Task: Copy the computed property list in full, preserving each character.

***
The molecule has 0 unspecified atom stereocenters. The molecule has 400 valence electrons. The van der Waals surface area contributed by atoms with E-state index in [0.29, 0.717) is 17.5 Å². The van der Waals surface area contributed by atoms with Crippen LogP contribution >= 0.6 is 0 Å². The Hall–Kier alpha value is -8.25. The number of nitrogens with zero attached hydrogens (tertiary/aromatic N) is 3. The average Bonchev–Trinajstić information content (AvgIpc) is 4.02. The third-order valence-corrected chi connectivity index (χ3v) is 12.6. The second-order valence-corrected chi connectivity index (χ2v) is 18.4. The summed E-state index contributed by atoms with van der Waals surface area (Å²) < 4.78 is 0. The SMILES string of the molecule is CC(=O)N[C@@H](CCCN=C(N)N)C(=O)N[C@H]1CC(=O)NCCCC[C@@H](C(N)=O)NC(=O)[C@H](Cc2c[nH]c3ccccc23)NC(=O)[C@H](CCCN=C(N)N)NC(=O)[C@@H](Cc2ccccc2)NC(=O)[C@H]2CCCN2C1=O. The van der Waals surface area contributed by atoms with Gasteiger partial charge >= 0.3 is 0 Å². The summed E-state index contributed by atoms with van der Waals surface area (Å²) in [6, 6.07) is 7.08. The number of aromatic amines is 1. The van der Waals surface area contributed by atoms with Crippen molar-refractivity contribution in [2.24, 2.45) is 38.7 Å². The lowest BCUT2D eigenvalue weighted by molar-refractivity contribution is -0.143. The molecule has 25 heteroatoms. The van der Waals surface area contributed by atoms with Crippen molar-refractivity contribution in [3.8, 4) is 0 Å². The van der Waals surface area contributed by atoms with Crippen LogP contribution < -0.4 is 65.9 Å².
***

The molecule has 0 unspecified atom stereocenters. The molecule has 400 valence electrons. The van der Waals surface area contributed by atoms with E-state index in [0.29, 0.717) is 17.5 Å². The van der Waals surface area contributed by atoms with Crippen LogP contribution >= 0.6 is 0 Å². The Hall–Kier alpha value is -8.25. The number of nitrogens with zero attached hydrogens (tertiary/aromatic N) is 3. The average Bonchev–Trinajstić information content (AvgIpc) is 4.02. The third-order valence-corrected chi connectivity index (χ3v) is 12.6. The second-order valence-corrected chi connectivity index (χ2v) is 18.4. The summed E-state index contributed by atoms with van der Waals surface area (Å²) < 4.78 is 0. The SMILES string of the molecule is CC(=O)N[C@@H](CCCN=C(N)N)C(=O)N[C@H]1CC(=O)NCCCC[C@@H](C(N)=O)NC(=O)[C@H](Cc2c[nH]c3ccccc23)NC(=O)[C@H](CCCN=C(N)N)NC(=O)[C@@H](Cc2ccccc2)NC(=O)[C@H]2CCCN2C1=O. The van der Waals surface area contributed by atoms with Gasteiger partial charge >= 0.3 is 0 Å². The summed E-state index contributed by atoms with van der Waals surface area (Å²) in [6, 6.07) is 7.08. The number of aromatic amines is 1. The van der Waals surface area contributed by atoms with Crippen molar-refractivity contribution in [2.24, 2.45) is 38.7 Å². The lowest BCUT2D eigenvalue weighted by molar-refractivity contribution is -0.143. The molecule has 25 heteroatoms. The van der Waals surface area contributed by atoms with Crippen molar-refractivity contribution in [3.8, 4) is 0 Å². The van der Waals surface area contributed by atoms with Crippen LogP contribution < -0.4 is 65.9 Å².